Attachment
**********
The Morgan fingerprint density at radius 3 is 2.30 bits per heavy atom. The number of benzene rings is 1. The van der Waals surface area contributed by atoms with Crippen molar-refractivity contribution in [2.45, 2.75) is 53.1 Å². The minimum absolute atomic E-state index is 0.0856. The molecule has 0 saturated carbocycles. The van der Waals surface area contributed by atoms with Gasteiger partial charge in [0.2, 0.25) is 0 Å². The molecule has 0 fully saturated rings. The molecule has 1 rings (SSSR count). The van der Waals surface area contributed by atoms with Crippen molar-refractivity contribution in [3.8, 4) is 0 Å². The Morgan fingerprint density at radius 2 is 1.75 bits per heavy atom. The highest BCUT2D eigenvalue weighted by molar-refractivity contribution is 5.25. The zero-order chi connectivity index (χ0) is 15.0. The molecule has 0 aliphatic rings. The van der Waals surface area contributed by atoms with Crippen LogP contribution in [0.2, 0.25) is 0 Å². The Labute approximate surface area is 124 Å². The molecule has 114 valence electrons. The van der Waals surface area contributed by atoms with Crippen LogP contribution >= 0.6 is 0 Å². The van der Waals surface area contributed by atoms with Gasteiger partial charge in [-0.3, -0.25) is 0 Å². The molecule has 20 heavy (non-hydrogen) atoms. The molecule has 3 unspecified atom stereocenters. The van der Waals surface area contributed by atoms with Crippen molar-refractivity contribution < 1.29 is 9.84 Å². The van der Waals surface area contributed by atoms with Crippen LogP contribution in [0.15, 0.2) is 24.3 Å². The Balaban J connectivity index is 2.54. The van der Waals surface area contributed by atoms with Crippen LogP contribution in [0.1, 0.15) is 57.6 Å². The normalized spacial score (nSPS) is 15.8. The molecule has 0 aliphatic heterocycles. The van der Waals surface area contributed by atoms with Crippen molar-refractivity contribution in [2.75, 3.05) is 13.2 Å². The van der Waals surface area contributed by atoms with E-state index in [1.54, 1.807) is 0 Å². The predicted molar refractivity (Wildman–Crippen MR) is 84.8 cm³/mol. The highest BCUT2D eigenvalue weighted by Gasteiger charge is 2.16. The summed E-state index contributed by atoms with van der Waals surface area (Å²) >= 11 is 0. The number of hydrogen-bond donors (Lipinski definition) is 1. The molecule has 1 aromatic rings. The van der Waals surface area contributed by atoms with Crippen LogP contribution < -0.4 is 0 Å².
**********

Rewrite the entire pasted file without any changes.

The Morgan fingerprint density at radius 3 is 2.30 bits per heavy atom. The number of benzene rings is 1. The van der Waals surface area contributed by atoms with Crippen molar-refractivity contribution in [2.45, 2.75) is 53.1 Å². The minimum absolute atomic E-state index is 0.0856. The molecule has 0 saturated carbocycles. The van der Waals surface area contributed by atoms with Gasteiger partial charge in [0.2, 0.25) is 0 Å². The molecule has 0 fully saturated rings. The molecule has 1 rings (SSSR count). The van der Waals surface area contributed by atoms with Crippen molar-refractivity contribution in [3.8, 4) is 0 Å². The Morgan fingerprint density at radius 2 is 1.75 bits per heavy atom. The highest BCUT2D eigenvalue weighted by molar-refractivity contribution is 5.25. The zero-order chi connectivity index (χ0) is 15.0. The molecule has 0 aliphatic rings. The van der Waals surface area contributed by atoms with Crippen LogP contribution in [0.2, 0.25) is 0 Å². The Labute approximate surface area is 124 Å². The molecule has 114 valence electrons. The van der Waals surface area contributed by atoms with Crippen LogP contribution >= 0.6 is 0 Å². The van der Waals surface area contributed by atoms with Gasteiger partial charge in [-0.3, -0.25) is 0 Å². The molecule has 20 heavy (non-hydrogen) atoms. The molecule has 3 unspecified atom stereocenters. The van der Waals surface area contributed by atoms with Crippen molar-refractivity contribution < 1.29 is 9.84 Å². The van der Waals surface area contributed by atoms with Crippen LogP contribution in [0.15, 0.2) is 24.3 Å². The Balaban J connectivity index is 2.54. The van der Waals surface area contributed by atoms with Crippen LogP contribution in [0.1, 0.15) is 57.6 Å². The normalized spacial score (nSPS) is 15.8. The molecule has 0 aliphatic heterocycles. The van der Waals surface area contributed by atoms with Crippen molar-refractivity contribution in [2.75, 3.05) is 13.2 Å². The van der Waals surface area contributed by atoms with E-state index in [1.54, 1.807) is 0 Å². The predicted molar refractivity (Wildman–Crippen MR) is 84.8 cm³/mol. The highest BCUT2D eigenvalue weighted by Gasteiger charge is 2.16. The summed E-state index contributed by atoms with van der Waals surface area (Å²) >= 11 is 0. The number of hydrogen-bond donors (Lipinski definition) is 1. The molecule has 1 aromatic rings. The van der Waals surface area contributed by atoms with Crippen LogP contribution < -0.4 is 0 Å².